DNA used to identify victims as inferno ripped though halting site 'in 15 minutes'
Heat of blaze reached 650C, inquest is told
DNA was the chief method used to identify the victims of the tragic Carrickmines halting site blaze, which reached 'intense heat' levels of up to 650C.
Devastated family members left the coroner's courtroom in distress during the harrowing evidence at the inquests at the Dublin City Coroner's Court.
Dental records were used to distinguish Connors brothers James (5) and Christy (3) from each other. Their six-month-old sister Mary Connors was identified visually.
The bodies of four of the deceased - Thomas Connors (27), his wife Sylvia (30) and their sons James and Christy - were recovered from the main bedroom.
Willie Lynch (25) and his pregnant partner Tara Gilbert (27), who were visiting the Connors family, were recovered with their daughters Jodie (9) and Kelsey (4) from the second, smaller bedroom.
The body of Jimmy Lynch (39) was removed from the kitchen area, where the fire started.
The bodies were identified according to Interpol body recovery identification protocols, for the first time.
Six-month-old baby Mary Connors was pronounced dead at Tallaght Hospital, having been recovered from the second cabin to which the fire had spread and which was just 81cm away.
Fireman Ray Martin, of Kill Avenue Fire Station, told the hearing that once reaching the scene, he was informed that there could be a baby in one of the cabins that was on fire, with "flames from top to bottom".
They attacked the fire at the door and a woman told him: "She's in there, she's on the bed."
He couldn't see any flames but there was a lot of thick smoke and heat as they entered the bedroom and he saw the baby lying on the bed, at the foot of the bed with the duvet turned over her.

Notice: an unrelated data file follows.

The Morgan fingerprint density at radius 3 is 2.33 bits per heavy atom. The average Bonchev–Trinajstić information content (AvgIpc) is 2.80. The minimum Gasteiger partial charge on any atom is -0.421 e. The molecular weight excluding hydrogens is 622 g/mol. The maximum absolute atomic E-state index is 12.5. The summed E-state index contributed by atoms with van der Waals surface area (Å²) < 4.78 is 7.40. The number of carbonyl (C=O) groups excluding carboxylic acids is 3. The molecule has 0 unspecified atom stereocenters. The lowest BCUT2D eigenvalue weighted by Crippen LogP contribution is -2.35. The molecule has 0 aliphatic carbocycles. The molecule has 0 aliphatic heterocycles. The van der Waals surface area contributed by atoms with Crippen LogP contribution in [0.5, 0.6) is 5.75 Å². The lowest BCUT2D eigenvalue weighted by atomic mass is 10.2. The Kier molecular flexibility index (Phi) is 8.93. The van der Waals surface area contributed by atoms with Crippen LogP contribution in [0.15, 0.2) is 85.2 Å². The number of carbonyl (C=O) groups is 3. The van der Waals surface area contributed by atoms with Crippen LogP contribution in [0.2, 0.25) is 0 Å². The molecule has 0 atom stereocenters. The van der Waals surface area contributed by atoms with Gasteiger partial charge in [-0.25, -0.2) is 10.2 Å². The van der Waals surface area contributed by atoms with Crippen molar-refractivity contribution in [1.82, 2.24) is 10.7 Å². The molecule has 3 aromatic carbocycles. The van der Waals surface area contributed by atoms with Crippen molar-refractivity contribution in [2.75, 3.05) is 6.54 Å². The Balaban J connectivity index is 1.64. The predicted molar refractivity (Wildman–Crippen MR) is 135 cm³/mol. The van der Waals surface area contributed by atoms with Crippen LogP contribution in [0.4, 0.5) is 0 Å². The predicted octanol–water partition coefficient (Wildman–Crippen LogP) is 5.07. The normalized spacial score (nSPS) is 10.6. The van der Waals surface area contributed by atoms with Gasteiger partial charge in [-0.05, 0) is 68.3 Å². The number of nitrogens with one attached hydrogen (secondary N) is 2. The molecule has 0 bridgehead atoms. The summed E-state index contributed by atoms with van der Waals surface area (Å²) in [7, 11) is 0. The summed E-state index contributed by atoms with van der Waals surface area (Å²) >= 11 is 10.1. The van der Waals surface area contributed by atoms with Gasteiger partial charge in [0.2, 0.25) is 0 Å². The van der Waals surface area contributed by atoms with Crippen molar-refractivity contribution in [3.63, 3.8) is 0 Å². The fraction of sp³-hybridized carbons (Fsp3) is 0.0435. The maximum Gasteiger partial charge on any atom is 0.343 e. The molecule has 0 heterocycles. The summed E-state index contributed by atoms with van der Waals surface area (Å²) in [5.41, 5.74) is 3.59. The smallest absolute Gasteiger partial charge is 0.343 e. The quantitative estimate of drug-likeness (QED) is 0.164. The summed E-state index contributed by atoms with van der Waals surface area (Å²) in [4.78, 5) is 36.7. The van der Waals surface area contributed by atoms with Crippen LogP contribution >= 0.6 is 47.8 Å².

He took the baby off the bed and brought her to the door, handing her over to a colleague.
"There was no obvious signs of life," said Mr Martin. There were burn marks on her face and on both forearms.
Paramedic Rebecca Mooney told the hearing that a fireman had handed her a baby and had removed her clothes which were wet. The child was "very hot", and she noted soot around her nose and mouth. "The baby was in cardiac arrest," she said.
Garda Shane Curran told the inquest that examination of the scene pointed to the seat of the fire being in the kitchen/living room.
The right rear hotplate of the cooker held the remnants of a chip pan which was on the point of being "practically unidentifiable". He described it as a "molten lump of aluminium" with a netted steel basket on top.
Steel melts at a higher temperature than aluminium, which melts at 650C, explained Gda Curran, adding that this suggested the fire had started around that location.
Gda Curran said there were no other obvious ignition sources except for the chip pan.
Asked by the coroner, Dr Myra Cullinane, the likely speed at which the fire would have developed, Gda Curran said there may have been whole involvement in "possibly 10 or 15 minutes".
When the coroner said the family could understand that all their loved ones were "almost certainly unconscious" due to poisonous gasses before conflagration reached them, Gda Curran replied that this was highly likely.
All nine victims were found on the floor and protection marks indicated that they probably died before the fire reached them, the inquest heard.
The hearing continues.